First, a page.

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The First Community Forum with Members of the Nomadic Community

byCheikh Akmach
onApril 26, 2023

On February 20, 2023, the High Atlas Foundation’s (HAF) Dakhla-Oued Ed-Dahab regional team organized its first community forum with a group of local nomadic people. The HAF team met with their community members in the village of Bir Gandouz, a location where people of this region purchase supplies before returning to the desert.

Nomadic communities are an essential part of Moroccan history and culture. For the last millennia, the nomadic way of life has been normative for people in this region. Nomadic people have proven to be in tune with nature, revering the vast desert, constantly searching for land that contained water and pastures for their herds. This manner of life has been passed down throughout generations, making it an important, irreplaceable part of Moroccan society that is deeply cherished and protected.

Nomad community forum. Photo by Hajiba Boumasmar.

However, in recent years, the prevalence of nomadic life has been declining due to several challenges. Waves of urbanization are not conducive to nomadic living patterns, pressuring them to move into cities and adopt a sedentary lifestyle. The nomadic population is also grappling with the early signs of climate change, as consecutive years of drought have led to the death of their herds. Additionally, large private firms have appeared in the region, polluting the environment and emptying groundwater reserves that supply various wells in the region. Understanding the importance of this history, culture, and challenges was crucial in allowing HAF programs to run effectively with the nomadic people.

Nomads work in groups to write down their project proposals. Photo by Hajiba Boumasmar.

The community forum is a program with the Middle East Partnership Initiative (MEPI) for participatory planning and the implementation of community initiatives in the Dakhla-Oued Ed-Dahab Region. The program aims to train 150 individuals from three municipalities in essential skills such as entrepreneurship, civil engagement, digital marketing, and advocacy. Additionally, the program will finance three local initiatives that address current challenges identified by the people of Dakhla, Bir Anzarane, and Bir Gandouz.

Twenty-eight women and two men participated in the community forum facilitated by Hana Ezaoui and Hajiba Boumasmar from the HAF team. The HAF trainers split the participants into groups where they generated project proposals that could help the nomadic community members. The project proposals varied in their aims, objectives, and methods, including from the Nzoul Lbarka Cooperative, the Oum Roghwa Cooperative, and the Organizing Traditional Celebrations Association.

A participant presents her cooperative’s proposal. Photo by Hajiba Boumasmar.

The Nzoul Lbarka Cooperative aims to plant vegetables and fruit trees near Bir Gandus, dedicating one hectare of land near a well to this project. The project is expected to employ three men and two women between the ages of 18 and 40 and requires an estimated budget of 30,000 Dh. The project is estimated to be completed within four months.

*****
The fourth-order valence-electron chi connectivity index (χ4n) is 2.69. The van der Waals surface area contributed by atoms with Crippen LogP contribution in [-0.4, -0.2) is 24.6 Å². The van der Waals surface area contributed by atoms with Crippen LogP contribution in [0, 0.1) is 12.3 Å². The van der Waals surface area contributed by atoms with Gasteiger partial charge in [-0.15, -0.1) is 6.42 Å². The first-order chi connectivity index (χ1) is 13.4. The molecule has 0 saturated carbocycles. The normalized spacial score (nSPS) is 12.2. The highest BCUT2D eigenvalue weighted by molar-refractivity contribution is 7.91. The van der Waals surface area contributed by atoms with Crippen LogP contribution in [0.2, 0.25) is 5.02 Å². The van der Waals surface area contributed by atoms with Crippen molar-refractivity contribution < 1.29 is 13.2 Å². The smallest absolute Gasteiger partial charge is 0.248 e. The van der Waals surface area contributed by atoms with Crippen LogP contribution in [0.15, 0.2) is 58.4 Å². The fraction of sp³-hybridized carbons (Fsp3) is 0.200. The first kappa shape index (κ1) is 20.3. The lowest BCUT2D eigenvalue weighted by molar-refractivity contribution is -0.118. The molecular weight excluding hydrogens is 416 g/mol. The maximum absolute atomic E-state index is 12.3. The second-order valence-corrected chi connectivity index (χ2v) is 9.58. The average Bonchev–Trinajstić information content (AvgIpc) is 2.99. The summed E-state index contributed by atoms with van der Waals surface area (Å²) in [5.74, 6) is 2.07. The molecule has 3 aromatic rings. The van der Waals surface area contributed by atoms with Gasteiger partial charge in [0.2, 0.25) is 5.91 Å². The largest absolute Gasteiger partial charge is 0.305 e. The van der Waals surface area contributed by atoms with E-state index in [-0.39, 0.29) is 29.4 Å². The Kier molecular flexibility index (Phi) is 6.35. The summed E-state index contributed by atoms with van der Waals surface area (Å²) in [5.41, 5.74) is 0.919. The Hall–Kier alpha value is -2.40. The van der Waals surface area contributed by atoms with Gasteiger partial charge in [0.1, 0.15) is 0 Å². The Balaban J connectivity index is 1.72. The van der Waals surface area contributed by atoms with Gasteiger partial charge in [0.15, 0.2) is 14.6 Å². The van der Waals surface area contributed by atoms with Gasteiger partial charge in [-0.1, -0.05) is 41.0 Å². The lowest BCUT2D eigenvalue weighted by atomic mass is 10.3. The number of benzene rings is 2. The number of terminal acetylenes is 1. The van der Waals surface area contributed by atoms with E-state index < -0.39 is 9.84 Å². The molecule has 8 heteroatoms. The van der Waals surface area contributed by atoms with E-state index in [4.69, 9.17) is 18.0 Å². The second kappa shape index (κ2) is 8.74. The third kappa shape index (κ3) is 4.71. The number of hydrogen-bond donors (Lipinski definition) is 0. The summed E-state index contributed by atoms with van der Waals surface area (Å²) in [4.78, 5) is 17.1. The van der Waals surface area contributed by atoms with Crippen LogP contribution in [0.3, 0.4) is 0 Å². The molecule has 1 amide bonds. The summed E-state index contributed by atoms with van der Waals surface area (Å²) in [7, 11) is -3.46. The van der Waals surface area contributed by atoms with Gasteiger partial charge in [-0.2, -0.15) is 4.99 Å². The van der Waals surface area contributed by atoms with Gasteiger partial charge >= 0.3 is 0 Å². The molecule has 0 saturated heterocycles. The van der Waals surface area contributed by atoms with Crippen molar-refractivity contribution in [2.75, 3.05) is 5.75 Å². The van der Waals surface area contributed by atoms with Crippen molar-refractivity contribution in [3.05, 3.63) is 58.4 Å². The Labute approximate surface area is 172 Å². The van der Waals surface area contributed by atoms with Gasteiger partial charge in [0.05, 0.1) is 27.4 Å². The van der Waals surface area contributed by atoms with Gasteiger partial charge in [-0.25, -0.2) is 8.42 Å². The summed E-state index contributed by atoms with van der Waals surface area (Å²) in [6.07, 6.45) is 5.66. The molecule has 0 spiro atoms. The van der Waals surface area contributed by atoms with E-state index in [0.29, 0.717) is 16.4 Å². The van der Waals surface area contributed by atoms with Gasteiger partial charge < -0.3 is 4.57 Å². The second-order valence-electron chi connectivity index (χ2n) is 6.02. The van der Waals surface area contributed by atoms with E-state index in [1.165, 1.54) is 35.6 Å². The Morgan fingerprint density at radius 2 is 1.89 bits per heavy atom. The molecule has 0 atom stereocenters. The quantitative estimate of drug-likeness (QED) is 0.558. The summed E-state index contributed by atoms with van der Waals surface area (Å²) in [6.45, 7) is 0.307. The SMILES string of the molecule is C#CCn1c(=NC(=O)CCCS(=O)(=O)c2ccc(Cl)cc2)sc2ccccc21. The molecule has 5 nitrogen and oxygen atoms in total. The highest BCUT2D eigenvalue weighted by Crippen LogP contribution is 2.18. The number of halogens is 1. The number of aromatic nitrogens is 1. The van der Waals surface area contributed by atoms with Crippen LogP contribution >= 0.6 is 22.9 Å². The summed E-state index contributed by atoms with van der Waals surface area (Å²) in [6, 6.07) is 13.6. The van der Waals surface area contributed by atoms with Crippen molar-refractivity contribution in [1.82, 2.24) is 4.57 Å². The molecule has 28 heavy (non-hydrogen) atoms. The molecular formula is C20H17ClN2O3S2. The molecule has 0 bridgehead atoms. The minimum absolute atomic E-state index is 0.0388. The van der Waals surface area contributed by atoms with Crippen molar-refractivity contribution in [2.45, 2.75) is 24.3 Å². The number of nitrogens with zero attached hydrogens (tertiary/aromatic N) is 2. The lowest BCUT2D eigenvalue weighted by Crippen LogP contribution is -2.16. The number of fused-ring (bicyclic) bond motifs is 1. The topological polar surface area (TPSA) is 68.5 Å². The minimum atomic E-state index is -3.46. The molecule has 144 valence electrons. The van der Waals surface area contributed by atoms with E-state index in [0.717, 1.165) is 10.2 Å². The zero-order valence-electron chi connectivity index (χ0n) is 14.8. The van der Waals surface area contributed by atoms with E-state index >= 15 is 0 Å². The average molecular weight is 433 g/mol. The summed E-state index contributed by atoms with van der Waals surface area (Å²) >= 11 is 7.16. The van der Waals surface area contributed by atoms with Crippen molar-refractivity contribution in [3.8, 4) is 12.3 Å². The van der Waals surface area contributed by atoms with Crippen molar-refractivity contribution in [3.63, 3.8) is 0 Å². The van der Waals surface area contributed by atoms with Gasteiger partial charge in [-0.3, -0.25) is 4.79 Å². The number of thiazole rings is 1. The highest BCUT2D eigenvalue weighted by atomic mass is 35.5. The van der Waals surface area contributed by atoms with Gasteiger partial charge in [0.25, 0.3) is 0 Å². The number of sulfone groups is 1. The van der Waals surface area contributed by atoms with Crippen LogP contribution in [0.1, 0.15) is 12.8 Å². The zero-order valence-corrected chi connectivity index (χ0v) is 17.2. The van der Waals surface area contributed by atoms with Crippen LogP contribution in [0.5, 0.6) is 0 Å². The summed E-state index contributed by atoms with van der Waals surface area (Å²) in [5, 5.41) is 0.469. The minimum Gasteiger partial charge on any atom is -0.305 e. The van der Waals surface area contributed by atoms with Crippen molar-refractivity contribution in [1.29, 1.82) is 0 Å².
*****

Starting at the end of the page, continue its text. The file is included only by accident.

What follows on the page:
Another proposal put forward by the Oum Roghwa Cooperative seeks to expand its sheep farming project. The cooperative plans to build a sheep barn with a capacity of 30 heads and aims to employ three men and two women. The budget for this project is around 60,000 Dh, and the completion time is estimated between one and six months.

The Organizing Traditional Celebrations Association proposed a cultural project that focuses on organizing traditional celebrations and weddings following the Hassani traditions. The project includes tents, clothing, and cooking, and aims to benefit men, women, and people with disabilities. The association estimates that the budget needed for the project is around 30,000 Dh and that the completion should take no longer than four months.

Lastly, the Oualid for Cosmetics Association, founded in 2021, aims to put traditional crafts to use through its new project. This project collects traditional medicinal herbs, purifies and packages them, and sells them in the region as a special local product. The project aims to economically empower vulnerable populations such as widowed and divorced women, lower unemployment, and encourage cultural, social, and political development for the Bir Gandus Commune. The project targets women between the ages of 18-45. The estimated budget for this project is 85,000 Dh and the timeline for the completion of the project will be determined once the budget is allocated.

In total, 11 proposals were presented at this community forum. Participants presented their proposals to the audience with the help of Hana who asked pertinent questions about various aspects of their projects and goals. The HAF team recorded the forum to share with the MEPI partners as they continue to find future collaborative opportunities in the Dakhla-Oued Ed-Dahab Region.

The proposed ideas presented at the forum showcase the potential of young people to develop innovative solutions and address the challenges nomads face in Morocco. The event was a great opportunity to exchange ideas and perspectives, and the HAF team hopes to set up more forums in the future to optimize proposals and find solutions that will be implemented for the benefit of the nomads.

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